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Badly worded Laws 55A and 24

#1 User is offline   ahydra 

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Posted 2012-June-22, 09:54

Been meaning to do this for a while - I'm going to copy here my post from another thread about Law 24, which reads a bit funny with a "then" before paragraph A.

Quote

I think rather than substitute "then" for "and", the entire bit

If the offender becomes
declarer or dummy, the cards are picked up and returned
to the hand. If the offender becomes a defender, every
such card becomes a penalty card (see Law 50)

should be moved to a paragraph D "At the End of the Auction". That way the progression of text follows the progression of play.


Also yesterday Law 55A came up. This bit is very badly worded if you ask me:

Law 55A said:

If the defenders choose differently the option expressed by the player next in turn shall prevail.


Suppose the lead is in dummy and declarer leads from his hand - which is the player "next in turn", LHO or RHO? Looking at the similar "you can accept the IB/call out of rotation/lead out of turn" laws you might guess it's LHO (the player next in rotation from the one who made the lead out of turn), but as it stands it'd be perfectly reasonable to interpret the wording as meaining RHO (think "next in actual turn").

How about changing this to (assuming "LHO" is the correct answer to the above question):

"If the defenders choose differently:
(1) when the lead is actually in dummy, the option expressed by declarer's RHO shall prevail.
(2) when the lead is actually in declarer's hand, the option expressed by declarer's LHO shall prevail."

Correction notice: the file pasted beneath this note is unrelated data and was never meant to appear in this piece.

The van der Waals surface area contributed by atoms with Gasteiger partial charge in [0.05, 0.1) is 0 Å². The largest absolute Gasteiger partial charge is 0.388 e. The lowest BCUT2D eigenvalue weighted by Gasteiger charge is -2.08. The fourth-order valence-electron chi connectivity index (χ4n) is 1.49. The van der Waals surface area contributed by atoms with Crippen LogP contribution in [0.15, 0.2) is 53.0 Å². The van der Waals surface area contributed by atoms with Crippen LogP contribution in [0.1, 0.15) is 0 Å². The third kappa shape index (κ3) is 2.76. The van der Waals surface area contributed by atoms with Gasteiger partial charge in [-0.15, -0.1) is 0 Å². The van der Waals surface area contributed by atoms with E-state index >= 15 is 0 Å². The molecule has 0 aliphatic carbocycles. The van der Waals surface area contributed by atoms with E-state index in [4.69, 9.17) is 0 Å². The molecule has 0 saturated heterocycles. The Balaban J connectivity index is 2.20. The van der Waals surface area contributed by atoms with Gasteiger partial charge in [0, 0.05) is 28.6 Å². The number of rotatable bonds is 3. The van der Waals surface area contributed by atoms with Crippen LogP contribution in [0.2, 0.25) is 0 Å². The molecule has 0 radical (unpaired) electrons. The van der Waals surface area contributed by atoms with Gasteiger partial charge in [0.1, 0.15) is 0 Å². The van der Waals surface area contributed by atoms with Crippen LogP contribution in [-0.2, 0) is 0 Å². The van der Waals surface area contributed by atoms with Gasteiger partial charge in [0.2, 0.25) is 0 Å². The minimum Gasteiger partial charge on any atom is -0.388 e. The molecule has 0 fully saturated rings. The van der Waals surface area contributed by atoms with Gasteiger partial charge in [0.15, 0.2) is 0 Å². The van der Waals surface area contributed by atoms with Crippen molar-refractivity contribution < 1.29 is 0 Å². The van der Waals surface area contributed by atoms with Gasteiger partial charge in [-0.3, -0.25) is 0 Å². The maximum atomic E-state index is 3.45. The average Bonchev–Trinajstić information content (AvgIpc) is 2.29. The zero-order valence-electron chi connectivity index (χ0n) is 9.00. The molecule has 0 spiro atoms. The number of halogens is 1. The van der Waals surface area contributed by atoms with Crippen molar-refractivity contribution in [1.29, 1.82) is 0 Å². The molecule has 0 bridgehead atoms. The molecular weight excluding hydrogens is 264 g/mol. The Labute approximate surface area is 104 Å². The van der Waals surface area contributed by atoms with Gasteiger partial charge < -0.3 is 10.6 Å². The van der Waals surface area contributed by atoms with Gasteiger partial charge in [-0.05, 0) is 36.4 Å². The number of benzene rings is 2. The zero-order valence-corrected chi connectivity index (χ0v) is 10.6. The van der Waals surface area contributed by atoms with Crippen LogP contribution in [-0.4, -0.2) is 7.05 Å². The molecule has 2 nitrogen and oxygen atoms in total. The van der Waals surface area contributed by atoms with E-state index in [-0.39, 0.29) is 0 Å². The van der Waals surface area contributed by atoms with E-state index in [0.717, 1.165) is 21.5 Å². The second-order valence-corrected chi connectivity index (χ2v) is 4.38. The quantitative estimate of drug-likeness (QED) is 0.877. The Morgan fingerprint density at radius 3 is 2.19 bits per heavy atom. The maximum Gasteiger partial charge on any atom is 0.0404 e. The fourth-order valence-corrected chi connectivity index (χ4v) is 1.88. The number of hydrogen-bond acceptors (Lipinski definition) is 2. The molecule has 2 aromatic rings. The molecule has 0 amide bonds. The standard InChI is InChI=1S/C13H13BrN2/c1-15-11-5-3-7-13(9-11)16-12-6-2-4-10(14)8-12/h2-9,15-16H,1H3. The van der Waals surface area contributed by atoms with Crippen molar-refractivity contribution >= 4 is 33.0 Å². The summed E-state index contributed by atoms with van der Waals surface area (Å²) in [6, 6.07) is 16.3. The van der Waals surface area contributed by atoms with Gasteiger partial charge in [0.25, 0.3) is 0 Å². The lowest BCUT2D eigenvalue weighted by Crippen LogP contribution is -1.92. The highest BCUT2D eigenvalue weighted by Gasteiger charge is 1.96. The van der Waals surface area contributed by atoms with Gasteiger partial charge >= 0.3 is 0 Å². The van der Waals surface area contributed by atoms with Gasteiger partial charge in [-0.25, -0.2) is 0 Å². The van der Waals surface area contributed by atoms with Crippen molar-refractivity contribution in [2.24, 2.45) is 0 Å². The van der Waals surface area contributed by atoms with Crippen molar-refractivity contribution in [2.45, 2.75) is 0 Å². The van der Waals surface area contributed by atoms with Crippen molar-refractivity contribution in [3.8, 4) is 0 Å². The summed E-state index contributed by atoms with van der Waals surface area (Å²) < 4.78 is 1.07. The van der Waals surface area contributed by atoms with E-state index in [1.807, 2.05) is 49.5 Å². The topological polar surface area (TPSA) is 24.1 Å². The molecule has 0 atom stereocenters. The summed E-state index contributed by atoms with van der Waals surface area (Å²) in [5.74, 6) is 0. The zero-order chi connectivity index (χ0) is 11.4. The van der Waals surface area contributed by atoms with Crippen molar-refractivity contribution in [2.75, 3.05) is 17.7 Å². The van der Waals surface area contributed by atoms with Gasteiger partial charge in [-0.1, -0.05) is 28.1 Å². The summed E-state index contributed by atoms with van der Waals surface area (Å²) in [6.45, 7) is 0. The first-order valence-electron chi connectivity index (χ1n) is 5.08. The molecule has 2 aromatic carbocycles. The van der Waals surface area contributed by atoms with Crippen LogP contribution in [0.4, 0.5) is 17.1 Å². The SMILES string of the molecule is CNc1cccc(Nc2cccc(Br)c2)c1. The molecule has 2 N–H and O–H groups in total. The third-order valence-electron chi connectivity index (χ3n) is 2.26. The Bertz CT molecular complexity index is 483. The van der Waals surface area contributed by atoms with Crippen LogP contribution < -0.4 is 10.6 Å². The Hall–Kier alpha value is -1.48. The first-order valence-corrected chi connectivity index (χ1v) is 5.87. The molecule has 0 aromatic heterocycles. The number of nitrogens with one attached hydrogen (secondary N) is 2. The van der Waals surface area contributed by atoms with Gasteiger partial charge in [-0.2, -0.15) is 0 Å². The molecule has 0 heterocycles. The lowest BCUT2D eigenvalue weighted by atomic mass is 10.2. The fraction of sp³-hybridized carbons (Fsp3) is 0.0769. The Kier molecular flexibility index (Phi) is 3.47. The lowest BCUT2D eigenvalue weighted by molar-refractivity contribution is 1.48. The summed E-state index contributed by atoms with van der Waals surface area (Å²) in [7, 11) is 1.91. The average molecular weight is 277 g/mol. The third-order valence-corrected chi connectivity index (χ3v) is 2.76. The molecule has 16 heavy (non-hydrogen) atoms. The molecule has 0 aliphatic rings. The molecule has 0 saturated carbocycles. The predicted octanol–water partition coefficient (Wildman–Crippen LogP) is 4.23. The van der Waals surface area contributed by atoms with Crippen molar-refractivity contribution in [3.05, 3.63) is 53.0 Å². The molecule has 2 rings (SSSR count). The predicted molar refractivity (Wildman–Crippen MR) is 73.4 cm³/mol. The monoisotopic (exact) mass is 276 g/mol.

or similar (I tried to word it in one sentence but couldn't make it read nicely).

In the meantime can someone who knows what the correct answer to the LHO/RHO question is clarify this for me because I'll bet it comes up on my TD exam :) - thanks.

Any other badly worded laws people have run into?

ahydra
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#2 User is offline   gnasher 

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Posted 2012-June-22, 12:58

If we're aiming at a similar level of readibility to the current laws, maybe this would do:

"If the defenders choose differently the option expressed by the player whose turn it would have been had the lead been made by the correct hand shall prevail."
(If the WBFLC are too mean to spend a comma on this sentence, they're not having one of mine.)

But there are at least two more problems with this law:
- Does "If the defenders choose differently" apply only if they simultaneously make different choices, or does this allow for one defender to say "I want to accept the lead", and the other to overrule him?
- In either case, it conflicts with parts B1 and B2 of the same law, which should read "if he is required to retract the lead as in A" rather than "if either defender requires him to retract the lead".

This post has been edited by gnasher: 2012-June-22, 13:04

If future responses could be on topic, i.e. comparing the two suggested systems, rather than some alternative nutjob method, that'd be appreciated, thanks. - MickyB
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#3 User is offline   gnasher 

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Posted 2012-June-22, 13:06

And another thing:
"When declarer adopts a line of play that could have been based on information obtained through the infraction, the Director may award an adjusted score."
should (I assume) be simply:
"Any information obtained by declarer as a result of the infraction is unauthorised (see Law 16)."
Or if it doesn't mean that, it should say what it actually does mean.
If future responses could be on topic, i.e. comparing the two suggested systems, rather than some alternative nutjob method, that'd be appreciated, thanks. - MickyB
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#4 User is offline   pran 

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Posted 2012-June-22, 14:25

View Postahydra, on 2012-June-22, 09:54, said:

Also yesterday Law 55A came up. This bit is very badly worded if you ask me

Law 55A said:

[...]If the defenders choose differently the option expressed by the player next in turn shall prevail.